Pressure does funny things to the human mind. Different people find different ways to deal with it, depending on how great the pressure is. For Sebastian Vettel now, that pressure is the weight of not winning a Formula One world championship for five years. For Lewis Hamilton, it is the constant desire to keep winning.
For Ayrton Senna, it was the weight of an entire nation.
Senna’s desire to win was arguably greater than Hamilton’s – if his decision to drive Alain Prost off the track at Suzuka 1990 is anything to go by – while the disappointment of missing out on the title in 1992 and 1993 weighed so greatly on his mind that it triggered his move from McLaren to Williams. Yet beyond his relentless self-motivation, his religious belief that God would guide him to victory and determination to add Michael Schumacher to his list of conquered rivals, it was Senna’s sense of duty to the people of Brazil that meant he simply could not lose. He could not quit.
Before leaving Brazil for the San Marino Grand Prix in 1994, Senna sat down with his sister, Vivianne, to discuss how he could further help his people. The three-time F1 champion was already giving considerable sums of money to charity, yet Brazil’s poverty issues were plentiful and he was determined to do more. They agreed to look into the matter further when Senna had completed the first European stint of the season in May. He would not see Vivianne again.
Senna died 25 years ago today on a weekend that shocked the world well beyond the motor racing community. Yesterday saw the 25th anniversary of the Roland Ratzenberger’s death, the Austrian driver killed during qualifying for the San Marino Grand Prix at Imola. As was and is F1’s way, the show must go on despite the dangers posed to drivers – particularly in an era where safety measures were nowhere near what they are today – being abundantly clear. Sadly, Ratzenberger would not be the last driver to lose his life behind the wheel of an F1; he would not even be the last one killed that weekend.
Heading into Imola, Senna struck a downbeat figure. The move to Williams was not working out as planned, with the FW16 proving incredibly tough to drive without the traction control and active suspension that had been banned that season. Two retirements from the Brazilian and Pacific Grands Prix had left Senna pointless in the drivers’ standings and already 20 points behind Schumacher by the time the F1 circus reached Imola. Senna was convinced that Schumacher’s Benetton had and was using traction control, having remained at trackside to listen to it lap after crashing out at the opening corner at Aida.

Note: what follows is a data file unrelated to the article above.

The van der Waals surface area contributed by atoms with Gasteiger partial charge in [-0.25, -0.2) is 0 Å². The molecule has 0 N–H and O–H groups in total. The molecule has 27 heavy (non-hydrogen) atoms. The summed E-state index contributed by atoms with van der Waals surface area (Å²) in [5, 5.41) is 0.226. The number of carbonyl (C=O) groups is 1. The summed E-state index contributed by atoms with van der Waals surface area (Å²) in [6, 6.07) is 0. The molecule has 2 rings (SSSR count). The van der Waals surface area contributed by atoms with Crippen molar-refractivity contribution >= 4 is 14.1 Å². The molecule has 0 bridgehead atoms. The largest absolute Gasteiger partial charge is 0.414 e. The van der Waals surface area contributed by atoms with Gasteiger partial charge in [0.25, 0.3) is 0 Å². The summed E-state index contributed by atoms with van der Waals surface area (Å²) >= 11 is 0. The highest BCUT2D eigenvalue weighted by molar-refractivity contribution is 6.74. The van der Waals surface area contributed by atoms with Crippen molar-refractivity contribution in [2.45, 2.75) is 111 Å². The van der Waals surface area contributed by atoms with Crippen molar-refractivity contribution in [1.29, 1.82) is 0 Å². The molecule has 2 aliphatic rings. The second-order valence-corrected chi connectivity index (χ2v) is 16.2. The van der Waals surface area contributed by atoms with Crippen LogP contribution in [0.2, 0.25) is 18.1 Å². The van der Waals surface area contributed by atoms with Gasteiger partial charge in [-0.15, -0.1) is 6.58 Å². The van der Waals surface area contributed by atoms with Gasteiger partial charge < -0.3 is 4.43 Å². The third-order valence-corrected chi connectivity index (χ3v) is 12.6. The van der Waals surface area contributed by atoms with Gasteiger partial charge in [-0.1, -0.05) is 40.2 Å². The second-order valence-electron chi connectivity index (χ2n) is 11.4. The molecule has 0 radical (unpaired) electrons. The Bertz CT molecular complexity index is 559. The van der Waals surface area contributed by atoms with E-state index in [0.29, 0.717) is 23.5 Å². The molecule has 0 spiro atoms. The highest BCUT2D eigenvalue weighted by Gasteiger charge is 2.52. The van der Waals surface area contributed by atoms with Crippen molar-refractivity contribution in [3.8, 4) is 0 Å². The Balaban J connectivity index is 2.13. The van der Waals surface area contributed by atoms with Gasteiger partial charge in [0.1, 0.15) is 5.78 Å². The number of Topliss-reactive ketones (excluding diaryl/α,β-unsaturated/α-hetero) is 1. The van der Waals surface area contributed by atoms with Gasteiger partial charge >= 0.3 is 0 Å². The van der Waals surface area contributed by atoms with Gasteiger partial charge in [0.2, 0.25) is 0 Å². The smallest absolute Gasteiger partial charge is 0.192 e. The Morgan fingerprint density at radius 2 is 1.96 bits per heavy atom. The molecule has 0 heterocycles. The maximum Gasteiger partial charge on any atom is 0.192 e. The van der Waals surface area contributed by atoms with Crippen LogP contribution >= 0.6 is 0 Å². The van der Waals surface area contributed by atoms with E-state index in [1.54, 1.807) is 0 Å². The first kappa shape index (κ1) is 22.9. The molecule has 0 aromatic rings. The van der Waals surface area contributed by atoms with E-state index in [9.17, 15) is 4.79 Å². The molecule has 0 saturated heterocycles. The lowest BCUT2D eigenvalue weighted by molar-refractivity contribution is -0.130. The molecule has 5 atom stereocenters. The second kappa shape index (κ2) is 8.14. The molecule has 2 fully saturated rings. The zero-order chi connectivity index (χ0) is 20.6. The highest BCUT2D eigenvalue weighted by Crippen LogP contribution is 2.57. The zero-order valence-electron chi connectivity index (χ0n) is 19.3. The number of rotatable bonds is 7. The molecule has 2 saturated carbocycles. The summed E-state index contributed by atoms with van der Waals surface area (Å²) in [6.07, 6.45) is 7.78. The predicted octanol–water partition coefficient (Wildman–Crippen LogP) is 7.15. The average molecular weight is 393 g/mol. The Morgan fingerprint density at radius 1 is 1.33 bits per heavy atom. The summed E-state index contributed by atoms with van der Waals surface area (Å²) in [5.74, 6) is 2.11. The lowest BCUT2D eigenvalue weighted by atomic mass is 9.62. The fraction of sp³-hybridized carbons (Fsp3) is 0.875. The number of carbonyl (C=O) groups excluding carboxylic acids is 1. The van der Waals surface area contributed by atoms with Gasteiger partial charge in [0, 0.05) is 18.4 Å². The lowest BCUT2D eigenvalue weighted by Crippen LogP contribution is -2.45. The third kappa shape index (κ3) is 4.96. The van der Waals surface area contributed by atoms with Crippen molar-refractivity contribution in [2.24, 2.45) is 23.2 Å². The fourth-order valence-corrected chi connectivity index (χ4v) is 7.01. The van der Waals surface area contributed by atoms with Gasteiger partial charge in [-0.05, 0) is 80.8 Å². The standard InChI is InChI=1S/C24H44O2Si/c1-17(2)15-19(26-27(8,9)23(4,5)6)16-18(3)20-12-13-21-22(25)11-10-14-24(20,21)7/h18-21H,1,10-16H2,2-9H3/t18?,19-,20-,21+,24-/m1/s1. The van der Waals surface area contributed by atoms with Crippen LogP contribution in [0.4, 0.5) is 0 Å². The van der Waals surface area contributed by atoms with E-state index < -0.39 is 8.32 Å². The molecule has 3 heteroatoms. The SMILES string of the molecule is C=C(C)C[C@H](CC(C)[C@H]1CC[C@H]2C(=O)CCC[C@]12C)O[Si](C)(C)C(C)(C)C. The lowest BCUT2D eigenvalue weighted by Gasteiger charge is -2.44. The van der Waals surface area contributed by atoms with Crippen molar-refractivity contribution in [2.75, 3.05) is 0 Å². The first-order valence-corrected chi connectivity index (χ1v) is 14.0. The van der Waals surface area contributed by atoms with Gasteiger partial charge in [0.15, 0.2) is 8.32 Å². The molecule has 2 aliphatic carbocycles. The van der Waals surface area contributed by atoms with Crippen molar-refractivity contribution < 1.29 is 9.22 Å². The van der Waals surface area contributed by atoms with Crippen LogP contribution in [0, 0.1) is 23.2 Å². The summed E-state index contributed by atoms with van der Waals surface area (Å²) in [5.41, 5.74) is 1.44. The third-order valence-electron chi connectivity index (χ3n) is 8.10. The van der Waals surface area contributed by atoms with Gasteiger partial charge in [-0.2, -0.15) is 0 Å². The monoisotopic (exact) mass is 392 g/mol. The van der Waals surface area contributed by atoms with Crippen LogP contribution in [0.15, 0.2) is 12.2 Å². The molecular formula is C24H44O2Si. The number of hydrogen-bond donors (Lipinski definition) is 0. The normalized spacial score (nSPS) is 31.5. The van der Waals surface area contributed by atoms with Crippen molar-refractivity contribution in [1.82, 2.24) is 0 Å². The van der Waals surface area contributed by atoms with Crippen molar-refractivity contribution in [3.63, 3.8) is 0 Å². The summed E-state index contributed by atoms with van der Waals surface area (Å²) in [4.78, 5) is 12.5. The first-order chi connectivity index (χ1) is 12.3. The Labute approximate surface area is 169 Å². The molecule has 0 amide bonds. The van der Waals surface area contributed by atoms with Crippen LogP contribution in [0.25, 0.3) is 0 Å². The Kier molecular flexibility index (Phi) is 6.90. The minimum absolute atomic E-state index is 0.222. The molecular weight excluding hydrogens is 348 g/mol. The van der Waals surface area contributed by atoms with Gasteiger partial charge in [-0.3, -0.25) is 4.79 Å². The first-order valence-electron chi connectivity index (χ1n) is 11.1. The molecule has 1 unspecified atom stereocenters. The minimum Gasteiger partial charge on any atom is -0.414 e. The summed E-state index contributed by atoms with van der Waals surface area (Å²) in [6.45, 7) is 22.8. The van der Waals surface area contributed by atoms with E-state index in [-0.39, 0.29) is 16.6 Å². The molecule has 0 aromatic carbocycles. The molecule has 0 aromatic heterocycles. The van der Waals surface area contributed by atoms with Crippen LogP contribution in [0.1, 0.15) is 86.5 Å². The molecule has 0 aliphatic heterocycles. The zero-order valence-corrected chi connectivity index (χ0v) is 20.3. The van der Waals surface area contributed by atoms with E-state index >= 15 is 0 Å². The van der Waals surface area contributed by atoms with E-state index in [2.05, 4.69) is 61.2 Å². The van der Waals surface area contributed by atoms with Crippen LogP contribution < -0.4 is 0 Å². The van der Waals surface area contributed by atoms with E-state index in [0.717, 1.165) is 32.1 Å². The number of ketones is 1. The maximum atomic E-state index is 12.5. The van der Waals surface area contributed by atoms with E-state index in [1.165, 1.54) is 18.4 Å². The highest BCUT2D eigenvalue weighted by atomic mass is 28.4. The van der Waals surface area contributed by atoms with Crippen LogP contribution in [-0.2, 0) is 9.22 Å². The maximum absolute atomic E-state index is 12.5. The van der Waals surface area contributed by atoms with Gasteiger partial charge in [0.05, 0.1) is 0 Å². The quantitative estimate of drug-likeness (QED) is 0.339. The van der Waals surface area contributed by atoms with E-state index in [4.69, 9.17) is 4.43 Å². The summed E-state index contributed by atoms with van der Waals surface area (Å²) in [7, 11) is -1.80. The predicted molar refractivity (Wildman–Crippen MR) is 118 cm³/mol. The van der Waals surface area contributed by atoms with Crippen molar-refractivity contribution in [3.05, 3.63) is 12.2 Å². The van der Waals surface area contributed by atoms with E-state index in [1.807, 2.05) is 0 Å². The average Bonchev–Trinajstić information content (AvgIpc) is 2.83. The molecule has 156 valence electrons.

The circumstances surrounding Senna’s fatal crash have been documented like no other accident in F1 history, even if the real reasons for his Williams veering off the track at 190mph are not known. What is definitely known, though, is that Senna was not mentally right, having seen fellow Brazilian Rubens Barrichello narrowly avoid death during Friday practice and watching Ratzenberger’s accident while in his garage. Video footage that to this day is incredibly hard to view as Senna winces while watching before turning away in shock when the Austrian’s lifeless body comes to rest.
Two weeks after Senna and Ratzenberger were killed, Karl Wendlinger was lucky to survive an horrific crash in Monaco. Thankfully, such frequency with life-threatening collisions are no longer the case.
Today, tributes will be paid across the globe as we remember Senna. He was a one of the most unique characters the sport had ever seen, and combined with his apparent God-given talent, he captured the imagination that few drivers have ever achieved. Sadly, losing Senna was the trigger the FIA needed to make widespread changes to safety within the sport. Ratzenberger’s death did at least alert the drivers that something needed to change, with Senna immediately becoming chairman of the restarted Grand Prix Drivers’ Association, but having the world watch the death of the sport’s biggest name the following day meant that safety improvements were needed desperately.
Senna was famously asked by close friend and F1 medic Sid Watkins why he hadn’t retired. The response – “I can’t” – said everything about where Senna was mentally. He was no longer driving for himself, he was driving for Brazil.
When Michael Schumacher equalled Senna’s 41 race wins at Monza in 2000, the normally metronomic German displayed a rare burst of emotion by breaking down in tears. Both Schumacher and Lewis Hamilton are the only men to have overtaken Senna’s pole-record of 65, and both can claim to be the greater driver when it comes to success thanks to their respective seven and five world titles, to Senna’s three.
But where the records have disappeared, the legacy remains. Senna has inspired an entire generation of drivers, not least both Schumacher and Hamilton, to pursue four-wheel greatness, while his charity to this day continues to change the lives of the less fortunate in Brazil. The Ayrton Senna Foundation works with more than 50,000 Brazilian kids, putting them through an education in return for free sport – the Brazilian dream for every aspiring Pele, Marta or Senna. Every penny that is made from selling the Senna name through merchandising goes to these children, and will continue to do so come the 30th, 40th and 50th anniversaries of his death.
The rise of Schumacher in the mid-1990s may well have prevented Senna from ever winning another title – we will never know. But there is no doubt that on 1 May 1994, a burning light was tragically extinguished.
It’s for all these reasons that Senna will never be forgotten, but it’s also why 25 years later we can say that at least one shining light came out of F1’s black weekend.
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